Wednesday, January 6, 2010

Alabama's Endangered Forever Wild Program

I'm all for preserving green space, not just natural areas but also agricultural lands threatened by sprawl. We need to figure out a way to do both, but limited conservation dollars are almost always best spent on natural functioning ecosystems before they are degraded.

I attended the very first Forever Wild meeting at Oak Mountain State Park back in 1992, after 83% of the voters statewide overwhelmingly approved the program. I was with The Nature Conservancy's Alabama Natural Heritage Program which in those days was housed in the ADCNR State Lands Division, and part of our job was to rank nominated sites for acquisition. I recall the excitement in the air as we looked forward to what the next 20 years (the life of the legislation) would bring. Eighteen years and 209,000 acres later, there's much to be pleased with, but so much more to be done. Frankly, the program has been underfunded to do what has really been needed. As Greg Lien of the Lands Division recently said, "We could purchase land at an identical pace for another 20 years and I know we would not have purchased too much land for the citizens of Alabama."

Greg is so right. Countless precious, unique, and absolutely irreplaceable natural and recreational lands across Alabama are being lost each year to development, intensive silviculture, and agriculture. We are nowhere near where we need to be in preserving land. But with the program coming up for renewal in 2012, politically powerful ALFA is suggesting that Forever Wild's protection of six tenths of one percent of the state is enough, and they want the money that's been funding public land acquisition to go toward paying farmers not to develop their private lands.

I recall then-ADCNR Commissioner Jim Martin telling the attendees of that first Forever Wild meeting that politics would never enter into the way the program was run, and indeed there have been no scandals or misspent funds in these 18 years. But with the program coming up for renewal, politics will determine whether the program continues (or is compromised). Legislators need to hear from their constituents on this critically important issue.

Fortunately, the state's newspapers have not been silent on this:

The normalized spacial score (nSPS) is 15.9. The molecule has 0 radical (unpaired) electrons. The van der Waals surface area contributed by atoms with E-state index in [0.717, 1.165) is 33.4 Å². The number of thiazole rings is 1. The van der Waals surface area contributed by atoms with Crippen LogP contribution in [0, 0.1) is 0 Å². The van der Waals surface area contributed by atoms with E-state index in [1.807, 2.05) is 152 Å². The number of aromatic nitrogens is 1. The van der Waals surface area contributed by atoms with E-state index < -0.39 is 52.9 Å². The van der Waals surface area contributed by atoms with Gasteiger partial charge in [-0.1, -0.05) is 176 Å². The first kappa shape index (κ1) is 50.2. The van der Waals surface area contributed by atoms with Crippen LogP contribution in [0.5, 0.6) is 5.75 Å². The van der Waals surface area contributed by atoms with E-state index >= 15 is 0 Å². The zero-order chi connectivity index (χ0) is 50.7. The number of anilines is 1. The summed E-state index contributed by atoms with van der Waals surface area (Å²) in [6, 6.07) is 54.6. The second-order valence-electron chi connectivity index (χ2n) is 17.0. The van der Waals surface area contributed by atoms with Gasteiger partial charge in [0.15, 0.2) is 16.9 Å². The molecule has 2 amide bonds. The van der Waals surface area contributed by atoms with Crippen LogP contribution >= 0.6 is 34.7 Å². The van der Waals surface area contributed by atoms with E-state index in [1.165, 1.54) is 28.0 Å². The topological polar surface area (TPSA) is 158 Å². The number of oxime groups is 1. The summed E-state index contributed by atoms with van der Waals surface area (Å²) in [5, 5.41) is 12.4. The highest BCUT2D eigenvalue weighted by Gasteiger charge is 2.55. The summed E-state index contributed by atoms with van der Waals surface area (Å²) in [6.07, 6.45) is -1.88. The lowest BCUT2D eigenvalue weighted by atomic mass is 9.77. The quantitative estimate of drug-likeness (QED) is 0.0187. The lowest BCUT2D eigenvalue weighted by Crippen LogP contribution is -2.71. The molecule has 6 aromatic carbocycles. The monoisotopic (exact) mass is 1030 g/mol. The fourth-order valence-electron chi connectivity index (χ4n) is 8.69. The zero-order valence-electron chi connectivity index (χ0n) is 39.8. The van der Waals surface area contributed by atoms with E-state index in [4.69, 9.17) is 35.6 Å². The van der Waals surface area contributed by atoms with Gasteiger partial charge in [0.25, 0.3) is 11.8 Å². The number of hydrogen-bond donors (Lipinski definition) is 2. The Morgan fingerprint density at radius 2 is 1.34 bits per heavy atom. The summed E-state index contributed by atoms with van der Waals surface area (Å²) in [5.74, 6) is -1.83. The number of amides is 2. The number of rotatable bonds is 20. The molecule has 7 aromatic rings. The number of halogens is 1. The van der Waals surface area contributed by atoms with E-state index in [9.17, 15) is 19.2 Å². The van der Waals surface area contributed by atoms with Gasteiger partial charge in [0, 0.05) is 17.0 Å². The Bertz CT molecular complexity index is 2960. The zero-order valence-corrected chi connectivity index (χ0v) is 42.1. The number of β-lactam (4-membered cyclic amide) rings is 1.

Mobile Press-Register: Leave Forever Wild Forever Out of Politics
"Legislators who understand the environmental and economic value of preserving land for the public should move quickly in the upcoming session to ensure that no special interests destroy Forever Wild and that voters get the chance to again express their support for its mission."
Montgomery Advertiser: Don't Allow Forever Wild to Lapse
"The Alabama Legislature should renew the Forever Wild program, one of the most successful efforts to protect natural resources for public use in the nation. The program must be reauthorized by the Legislature by 2012 or it will expire."

Anniston Star: Hands Off Forever Wild
"When comparing Alabama's efforts to what other states have done, the state is far behind. Consider Alabama's neighbors. Mississippi has permanently protected nearly 6 percent of its land. Tennessee, 7.25 percent. Georgia, 6.99 percent. Florida, more than 21 percent.

And Alabama? Only more than 4 percent.

We have a long way to go before Forever Wild's mission will be served."

Florence Times Daily: Forever Wild Loses
"Forever Wild has performed admirably since its inception by operating scandal-free and never paying more than the appraised value for property. Tens of thousands of people visit the properties every year. The program is government at its best."

Huntsville Times: Forever Wild Land Preservation Program Faces Sunset
"Forever Wild can't continue if its resources are gutted for other purposes. Forever Wild's allocations off trust fund's interest have also wildly fluctuated with the economy ($400,000 in 2008; $10 million in 2007.) The Alabama Trust Fund should be absolutely the last resort if raiding it would jeopardize this vital public land program."

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